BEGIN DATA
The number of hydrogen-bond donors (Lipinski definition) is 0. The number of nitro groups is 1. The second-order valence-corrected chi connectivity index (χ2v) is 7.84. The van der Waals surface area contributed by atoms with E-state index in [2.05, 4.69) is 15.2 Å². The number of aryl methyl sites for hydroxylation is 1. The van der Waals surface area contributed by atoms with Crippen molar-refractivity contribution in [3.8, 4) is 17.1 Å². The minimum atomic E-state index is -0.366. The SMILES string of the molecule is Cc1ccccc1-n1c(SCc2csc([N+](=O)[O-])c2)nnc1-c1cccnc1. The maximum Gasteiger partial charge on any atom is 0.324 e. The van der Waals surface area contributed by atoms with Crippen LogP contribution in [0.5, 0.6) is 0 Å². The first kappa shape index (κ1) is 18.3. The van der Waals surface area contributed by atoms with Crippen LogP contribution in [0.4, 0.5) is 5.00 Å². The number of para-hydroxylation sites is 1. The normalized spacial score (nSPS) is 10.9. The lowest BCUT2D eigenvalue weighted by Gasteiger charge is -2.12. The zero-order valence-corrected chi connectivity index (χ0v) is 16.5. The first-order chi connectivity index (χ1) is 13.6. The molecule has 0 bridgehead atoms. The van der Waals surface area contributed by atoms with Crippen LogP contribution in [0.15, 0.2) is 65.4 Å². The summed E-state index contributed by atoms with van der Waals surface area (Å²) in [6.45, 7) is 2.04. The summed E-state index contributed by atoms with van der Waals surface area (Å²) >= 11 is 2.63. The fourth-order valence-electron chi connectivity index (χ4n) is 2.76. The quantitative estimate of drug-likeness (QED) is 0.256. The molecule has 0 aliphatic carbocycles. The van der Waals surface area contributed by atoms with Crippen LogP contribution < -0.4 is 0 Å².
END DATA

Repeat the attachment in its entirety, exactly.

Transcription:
The number of hydrogen-bond donors (Lipinski definition) is 0. The number of nitro groups is 1. The second-order valence-corrected chi connectivity index (χ2v) is 7.84. The van der Waals surface area contributed by atoms with E-state index in [2.05, 4.69) is 15.2 Å². The number of aryl methyl sites for hydroxylation is 1. The van der Waals surface area contributed by atoms with Crippen molar-refractivity contribution in [3.8, 4) is 17.1 Å². The minimum atomic E-state index is -0.366. The SMILES string of the molecule is Cc1ccccc1-n1c(SCc2csc([N+](=O)[O-])c2)nnc1-c1cccnc1. The maximum Gasteiger partial charge on any atom is 0.324 e. The van der Waals surface area contributed by atoms with Crippen LogP contribution in [0.5, 0.6) is 0 Å². The first kappa shape index (κ1) is 18.3. The van der Waals surface area contributed by atoms with Crippen LogP contribution in [0.4, 0.5) is 5.00 Å². The number of para-hydroxylation sites is 1. The normalized spacial score (nSPS) is 10.9. The lowest BCUT2D eigenvalue weighted by Gasteiger charge is -2.12. The zero-order valence-corrected chi connectivity index (χ0v) is 16.5. The first-order chi connectivity index (χ1) is 13.6. The molecule has 0 bridgehead atoms. The van der Waals surface area contributed by atoms with Crippen LogP contribution in [0.15, 0.2) is 65.4 Å². The summed E-state index contributed by atoms with van der Waals surface area (Å²) in [6.45, 7) is 2.04. The summed E-state index contributed by atoms with van der Waals surface area (Å²) >= 11 is 2.63. The fourth-order valence-electron chi connectivity index (χ4n) is 2.76. The quantitative estimate of drug-likeness (QED) is 0.256. The molecule has 0 aliphatic carbocycles. The van der Waals surface area contributed by atoms with Crippen LogP contribution < -0.4 is 0 Å².